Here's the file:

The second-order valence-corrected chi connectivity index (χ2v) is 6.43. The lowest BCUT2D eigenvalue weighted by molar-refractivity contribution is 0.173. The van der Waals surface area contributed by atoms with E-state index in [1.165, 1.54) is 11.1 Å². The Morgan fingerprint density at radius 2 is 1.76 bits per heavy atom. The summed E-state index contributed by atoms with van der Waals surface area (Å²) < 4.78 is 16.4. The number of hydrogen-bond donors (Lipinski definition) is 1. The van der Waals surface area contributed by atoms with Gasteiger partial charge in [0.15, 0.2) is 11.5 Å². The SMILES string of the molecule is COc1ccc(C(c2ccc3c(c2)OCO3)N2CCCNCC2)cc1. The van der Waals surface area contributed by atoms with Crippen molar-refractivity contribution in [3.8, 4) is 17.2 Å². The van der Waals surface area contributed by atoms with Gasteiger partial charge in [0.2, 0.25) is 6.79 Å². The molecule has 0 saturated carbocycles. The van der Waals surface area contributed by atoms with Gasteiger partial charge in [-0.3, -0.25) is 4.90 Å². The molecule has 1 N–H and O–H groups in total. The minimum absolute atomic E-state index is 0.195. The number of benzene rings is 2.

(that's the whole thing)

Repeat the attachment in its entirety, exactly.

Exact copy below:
The second-order valence-corrected chi connectivity index (χ2v) is 6.43. The lowest BCUT2D eigenvalue weighted by molar-refractivity contribution is 0.173. The van der Waals surface area contributed by atoms with E-state index in [1.165, 1.54) is 11.1 Å². The Morgan fingerprint density at radius 2 is 1.76 bits per heavy atom. The summed E-state index contributed by atoms with van der Waals surface area (Å²) < 4.78 is 16.4. The number of hydrogen-bond donors (Lipinski definition) is 1. The van der Waals surface area contributed by atoms with Gasteiger partial charge in [0.15, 0.2) is 11.5 Å². The SMILES string of the molecule is COc1ccc(C(c2ccc3c(c2)OCO3)N2CCCNCC2)cc1. The van der Waals surface area contributed by atoms with Crippen molar-refractivity contribution in [3.8, 4) is 17.2 Å². The van der Waals surface area contributed by atoms with Gasteiger partial charge in [0.2, 0.25) is 6.79 Å². The molecule has 0 saturated carbocycles. The van der Waals surface area contributed by atoms with Gasteiger partial charge in [-0.3, -0.25) is 4.90 Å². The molecule has 1 N–H and O–H groups in total. The minimum absolute atomic E-state index is 0.195. The number of benzene rings is 2.